• Low risk: HYSAs are protected by federal deposit insurance if they’re held at an FDIC-insured bank or NCUA-insured credit union. That means your money is safe up to $250,000 per account holder, per account type.

If you’re earning less than 1% with your current savings account — some big banks offer as little as 0.01% APY — you don’t have to close your existing account to enjoy higher rates. You can open a new account from an online bank in minutes and set up recurring transfers or direct deposits to start funding it.

What to consider before choosing a high-yield savings account 

High-yield savings accounts usually have higher APYs than traditional savings accounts, which help you yield a bigger return. But there are other factors you should consider when choosing the right account for your financial goals. 

“Some accounts have mandatory minimums, transaction fees or other charges you might not expect,” said Ben McLaughlin, chief marketing officer and president of digital savings marketplace Raisin. “These hidden fees can chip away at your savings, so be sure you are satisfied with the terms and conditions before opening an account.”

In addition to APY, you should weigh the following when comparing savings accounts:

  • Minimum deposit requirements: Some HYSAs require a minimum amount to open an account — typically, from $25 to $100. Others don’t require anything. How much you have to deposit initially can help you narrow down your options.
  • Fees: Monthly maintenance and other fees can eat into your balance. Avoid unnecessary charges by looking for a bank with low or no fees.
  • Accessibility: If in-person banking is important to you, look for a bank with physical branches. If you’re comfortable managing your money digitally, look for an online bank with a user-friendly app with all the features you need.
  • Withdrawal limits: Some banks charge an excess withdrawal fee if you make more than six monthly withdrawals. If you think you may need to make more, consider a bank without this limit.
  • Federal deposit insurance: Look for a bank that belongs to the Federal Deposit Insurance Corporation or a credit union that belongs to the National Credit Union Administration. Accounts at these institutions are protected up to $250,000 per account holder, per category in the event of bank failure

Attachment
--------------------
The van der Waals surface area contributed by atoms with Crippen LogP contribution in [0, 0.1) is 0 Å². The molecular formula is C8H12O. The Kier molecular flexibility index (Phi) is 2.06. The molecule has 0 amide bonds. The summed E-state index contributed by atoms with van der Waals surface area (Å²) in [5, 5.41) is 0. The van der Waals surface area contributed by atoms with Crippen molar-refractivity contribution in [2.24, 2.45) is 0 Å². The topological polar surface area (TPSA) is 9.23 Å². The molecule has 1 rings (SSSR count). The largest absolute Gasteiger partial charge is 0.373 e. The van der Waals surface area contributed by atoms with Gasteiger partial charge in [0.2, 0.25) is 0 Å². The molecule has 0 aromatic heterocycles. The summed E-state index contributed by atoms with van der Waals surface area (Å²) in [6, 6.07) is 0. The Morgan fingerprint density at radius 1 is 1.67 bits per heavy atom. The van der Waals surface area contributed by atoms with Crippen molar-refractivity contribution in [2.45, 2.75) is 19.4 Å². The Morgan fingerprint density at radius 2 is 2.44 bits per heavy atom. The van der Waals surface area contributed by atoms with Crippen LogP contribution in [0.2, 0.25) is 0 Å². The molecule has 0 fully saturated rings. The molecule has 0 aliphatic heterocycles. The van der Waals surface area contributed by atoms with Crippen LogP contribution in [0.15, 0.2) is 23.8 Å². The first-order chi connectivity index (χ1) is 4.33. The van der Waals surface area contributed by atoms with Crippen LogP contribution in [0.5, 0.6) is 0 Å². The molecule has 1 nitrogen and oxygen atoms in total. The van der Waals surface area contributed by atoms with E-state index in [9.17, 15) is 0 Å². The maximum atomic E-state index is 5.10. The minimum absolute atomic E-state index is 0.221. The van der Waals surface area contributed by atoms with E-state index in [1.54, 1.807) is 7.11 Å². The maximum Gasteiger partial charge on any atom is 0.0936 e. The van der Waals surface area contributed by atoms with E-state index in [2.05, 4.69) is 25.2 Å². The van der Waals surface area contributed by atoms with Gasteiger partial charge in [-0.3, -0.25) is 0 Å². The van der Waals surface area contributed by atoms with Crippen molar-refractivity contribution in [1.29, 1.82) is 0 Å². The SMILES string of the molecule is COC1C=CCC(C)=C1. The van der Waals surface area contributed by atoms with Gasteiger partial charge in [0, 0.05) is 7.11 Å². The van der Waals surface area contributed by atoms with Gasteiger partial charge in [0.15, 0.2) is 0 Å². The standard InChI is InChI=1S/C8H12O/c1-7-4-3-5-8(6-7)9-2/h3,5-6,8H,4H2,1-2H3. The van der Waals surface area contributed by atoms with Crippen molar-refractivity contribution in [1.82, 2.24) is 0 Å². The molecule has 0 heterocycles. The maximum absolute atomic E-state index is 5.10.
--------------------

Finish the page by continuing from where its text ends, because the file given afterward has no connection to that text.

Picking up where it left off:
• Customer service: You want a bank that’s responsive and offers convenient support options if you ever need assistance with your account. Read online customer reviews to see what current customers say about their experiences. You can also contact customer service to get a feel for what it would be like to work with the bank.


CNET reviewed savings accounts at more than 50 traditional and online banks, credit unions and financial institutions with nationwide services. Each account received a score between one (lowest) and five (highest). The savings accounts listed here are all insured up to $250,000 per person, per account category, per institution, by the Federal Deposit Insurance Corporation or National Credit Union Administration.

CNET evaluates the best savings accounts with a set of established criteria that compares annual percentage yields, monthly fees, minimum deposits or balances and access to physical branches. None of the banks on our list charge monthly maintenance fees. An account will rank higher for offering any of the following perks:

  • Account bonuses
  • Automated savings features
  • Wealth management consulting/coaching services
  • Cash deposits
  • Extensive ATM networks and/or ATM rebates for out-of-network ATM use

An account will rank lower if it doesn’t have a professional-looking website or doesn’t provide an ATM card, or if it imposes restrictive residency requirements or fees for exceeding monthly transaction limits.